GRAFENWOEHR, Germany (Army News Service, June 11, 2009) Aca,!" As the sun came up over the hills, Soldiers attending the Warrior Leaders Course at the 7th U.S. Army's Noncommissioned Officers Academy in Grafenwoehr, Germany, mentally prepared themselves for the first event on their trek to becoming U.S. Army NCOs: the Army Physical Fitness Test.

The APFT is one of the major tenants of the WLC, a 30-day course designed to prepare Soldiers to become the future leaders of the Army.

"The PT test is just the start," said Sgt. Maj. Antonio Reyes, NCOA deputy commandant. "The WLC helps NCOs develop leadership savvy, self discipline and professional ethics, while also demonstrating the skills and knowledge for leading disciplining and developing Soldiers."

In addition to training Soldiers from the U.S. Army, the NCOA regularly trains the NCOs of coalition partners from countries such as Poland, Slovenia, Romania, Bulgaria, the Czech Republic, Serbia and Liberia and the Republic of Botswana, among others. In fact, there have been about 65 international students since October 2009, according to Reyes.

Helping the Soldiers achieve their goal of becoming NCOs, are more than 40 instructors, also known as Small Group Leaders, who mold the young Soldiers into becoming the Army's backbone.

"I'm really pleased with the way things are going so far. I don't want a friend out of the SGL's. I want them to be a mentor to me," Sgt. Antwone Sneed, a student attending WLC.

The SGL's are there to facilitate and help guide the classroom, but the students are given the conditions and standards for each event, and are have the opportunity to teach each objective.

"I prefer hands-on leadership. I like to get down and dirty with the students," said Staff Sgt. Yolanda Felton, a small group leader for Alpha Company. "I want them to see what we have to offer here at the academy."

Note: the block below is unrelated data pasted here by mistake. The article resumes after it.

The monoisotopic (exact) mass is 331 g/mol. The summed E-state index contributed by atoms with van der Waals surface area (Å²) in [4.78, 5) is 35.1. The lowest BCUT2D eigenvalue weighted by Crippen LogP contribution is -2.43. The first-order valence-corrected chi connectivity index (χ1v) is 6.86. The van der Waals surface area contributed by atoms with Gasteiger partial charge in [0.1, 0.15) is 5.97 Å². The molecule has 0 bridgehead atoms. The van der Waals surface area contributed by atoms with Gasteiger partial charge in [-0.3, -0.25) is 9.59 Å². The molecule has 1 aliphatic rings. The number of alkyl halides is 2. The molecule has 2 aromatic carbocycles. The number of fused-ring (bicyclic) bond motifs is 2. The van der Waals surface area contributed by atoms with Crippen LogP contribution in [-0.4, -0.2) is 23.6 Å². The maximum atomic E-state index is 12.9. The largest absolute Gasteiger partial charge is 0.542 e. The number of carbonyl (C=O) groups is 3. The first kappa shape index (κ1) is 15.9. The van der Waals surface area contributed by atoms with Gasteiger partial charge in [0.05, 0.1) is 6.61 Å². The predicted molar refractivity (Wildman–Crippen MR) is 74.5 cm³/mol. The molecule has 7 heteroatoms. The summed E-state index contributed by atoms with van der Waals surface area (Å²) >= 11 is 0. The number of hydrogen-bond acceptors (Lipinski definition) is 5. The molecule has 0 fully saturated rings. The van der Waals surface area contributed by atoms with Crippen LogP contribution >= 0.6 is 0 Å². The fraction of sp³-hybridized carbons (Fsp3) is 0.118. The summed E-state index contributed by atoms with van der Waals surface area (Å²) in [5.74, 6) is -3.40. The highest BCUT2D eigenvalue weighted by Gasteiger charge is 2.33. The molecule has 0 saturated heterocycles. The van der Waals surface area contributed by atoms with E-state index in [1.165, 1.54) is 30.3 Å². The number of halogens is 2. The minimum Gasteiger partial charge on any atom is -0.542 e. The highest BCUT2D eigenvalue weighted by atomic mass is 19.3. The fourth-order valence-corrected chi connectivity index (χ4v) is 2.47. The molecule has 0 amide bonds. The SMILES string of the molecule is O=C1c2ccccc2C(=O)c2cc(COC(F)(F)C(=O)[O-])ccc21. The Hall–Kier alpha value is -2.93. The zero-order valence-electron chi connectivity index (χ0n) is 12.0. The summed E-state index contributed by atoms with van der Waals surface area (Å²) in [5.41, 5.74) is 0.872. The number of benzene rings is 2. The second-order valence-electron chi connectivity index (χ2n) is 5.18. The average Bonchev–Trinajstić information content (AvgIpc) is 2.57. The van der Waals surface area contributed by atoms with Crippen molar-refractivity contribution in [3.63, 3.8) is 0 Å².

While in training, Soldiers conduct physical training six days a week with Saturday as a morale-focused session. Rather than conducting the typical Army PT formation, Soldiers in each platoon conduct morale building competition-driven exercises for their physical activity for the day.

Felton said cadre set up obstacle courses and other fun activities to give Soldiers a break from the standard 'one - two - three' cadence-style exercises.

Soldiers are also evaluated on classes offered by the NCOA, leading a PT formation, garrison and tactical leadership, conducting an individual training session and land navigation. These are the skills they will one day take back to their unit to train their own Soldiers.

In addition, the students gain access to some of the most modern and advanced training techniques and facilities in the Army at the Joint Multinational Simulations Center's Virtual Battlefield Simulator.

The students discover their leadership potential on the largest live-fire training area outside the continental United States, training using simulations, which replicate realistic scenarios junior Soldiers are likely to encounter as NCOs in Iraq or Afghanistan.

"Leading by example is the best way to lead Soldiers," said Staff Sgt. Christopher Massey, NCOA SGL. "When you set the example for them, and show them what's right, there is no question in their minds as to what it is they need to do. You can counsel someone, but actions speak louder than words."

Massey said he enjoys the opportunity to work with the junior-enlisted Soldiers and teach them what they need to know to become leaders.

Once the Soldiers have successfully met the training standards, the NCOA hosts a culminating event - graduation.

(Spc. Michelle Waters serves with the 133rd Mobile Public Affairs Detachment.)